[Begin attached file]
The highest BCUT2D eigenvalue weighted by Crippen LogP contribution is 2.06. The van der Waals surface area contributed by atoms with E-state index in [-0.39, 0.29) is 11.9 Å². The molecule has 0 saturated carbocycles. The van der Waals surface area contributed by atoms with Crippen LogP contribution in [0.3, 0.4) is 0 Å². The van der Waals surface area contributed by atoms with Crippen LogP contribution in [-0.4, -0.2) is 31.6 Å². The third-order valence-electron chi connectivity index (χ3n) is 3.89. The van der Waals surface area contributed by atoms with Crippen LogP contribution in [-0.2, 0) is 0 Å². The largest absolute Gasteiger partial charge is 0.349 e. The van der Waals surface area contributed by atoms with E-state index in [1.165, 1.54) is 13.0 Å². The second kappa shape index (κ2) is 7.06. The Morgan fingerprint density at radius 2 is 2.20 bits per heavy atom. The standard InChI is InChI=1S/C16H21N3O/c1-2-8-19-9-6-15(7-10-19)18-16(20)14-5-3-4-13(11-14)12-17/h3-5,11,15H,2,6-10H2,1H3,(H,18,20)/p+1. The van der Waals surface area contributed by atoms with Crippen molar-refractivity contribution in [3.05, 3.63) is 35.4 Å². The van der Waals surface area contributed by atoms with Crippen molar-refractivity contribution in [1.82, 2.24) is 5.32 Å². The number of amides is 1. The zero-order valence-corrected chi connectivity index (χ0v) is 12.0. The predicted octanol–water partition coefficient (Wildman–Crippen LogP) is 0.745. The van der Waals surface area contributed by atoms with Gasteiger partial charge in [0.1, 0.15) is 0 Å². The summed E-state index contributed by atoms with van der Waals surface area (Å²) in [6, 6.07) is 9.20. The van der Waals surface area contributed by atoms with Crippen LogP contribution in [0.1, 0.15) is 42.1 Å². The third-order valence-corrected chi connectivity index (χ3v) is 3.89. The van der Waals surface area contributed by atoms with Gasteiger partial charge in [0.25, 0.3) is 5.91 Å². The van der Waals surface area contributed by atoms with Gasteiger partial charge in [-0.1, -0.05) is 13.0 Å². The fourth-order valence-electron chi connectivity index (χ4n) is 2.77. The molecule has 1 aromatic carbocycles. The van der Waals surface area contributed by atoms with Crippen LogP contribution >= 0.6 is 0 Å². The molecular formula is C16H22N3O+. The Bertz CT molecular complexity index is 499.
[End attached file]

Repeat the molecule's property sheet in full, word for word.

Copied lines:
The highest BCUT2D eigenvalue weighted by Crippen LogP contribution is 2.06. The van der Waals surface area contributed by atoms with E-state index in [-0.39, 0.29) is 11.9 Å². The molecule has 0 saturated carbocycles. The van der Waals surface area contributed by atoms with Crippen LogP contribution in [0.3, 0.4) is 0 Å². The van der Waals surface area contributed by atoms with Crippen LogP contribution in [-0.4, -0.2) is 31.6 Å². The third-order valence-electron chi connectivity index (χ3n) is 3.89. The van der Waals surface area contributed by atoms with Crippen LogP contribution in [-0.2, 0) is 0 Å². The largest absolute Gasteiger partial charge is 0.349 e. The van der Waals surface area contributed by atoms with E-state index in [1.165, 1.54) is 13.0 Å². The second kappa shape index (κ2) is 7.06. The Morgan fingerprint density at radius 2 is 2.20 bits per heavy atom. The standard InChI is InChI=1S/C16H21N3O/c1-2-8-19-9-6-15(7-10-19)18-16(20)14-5-3-4-13(11-14)12-17/h3-5,11,15H,2,6-10H2,1H3,(H,18,20)/p+1. The van der Waals surface area contributed by atoms with Crippen molar-refractivity contribution in [3.05, 3.63) is 35.4 Å². The van der Waals surface area contributed by atoms with Crippen molar-refractivity contribution in [1.82, 2.24) is 5.32 Å². The number of amides is 1. The zero-order valence-corrected chi connectivity index (χ0v) is 12.0. The predicted octanol–water partition coefficient (Wildman–Crippen LogP) is 0.745. The van der Waals surface area contributed by atoms with Gasteiger partial charge in [0.1, 0.15) is 0 Å². The summed E-state index contributed by atoms with van der Waals surface area (Å²) in [6, 6.07) is 9.20. The van der Waals surface area contributed by atoms with Crippen LogP contribution in [0.1, 0.15) is 42.1 Å². The third-order valence-corrected chi connectivity index (χ3v) is 3.89. The van der Waals surface area contributed by atoms with Gasteiger partial charge in [0.25, 0.3) is 5.91 Å². The van der Waals surface area contributed by atoms with Gasteiger partial charge in [-0.1, -0.05) is 13.0 Å². The fourth-order valence-electron chi connectivity index (χ4n) is 2.77. The molecule has 1 aromatic carbocycles. The van der Waals surface area contributed by atoms with Crippen LogP contribution >= 0.6 is 0 Å². The molecular formula is C16H22N3O+. The Bertz CT molecular complexity index is 499.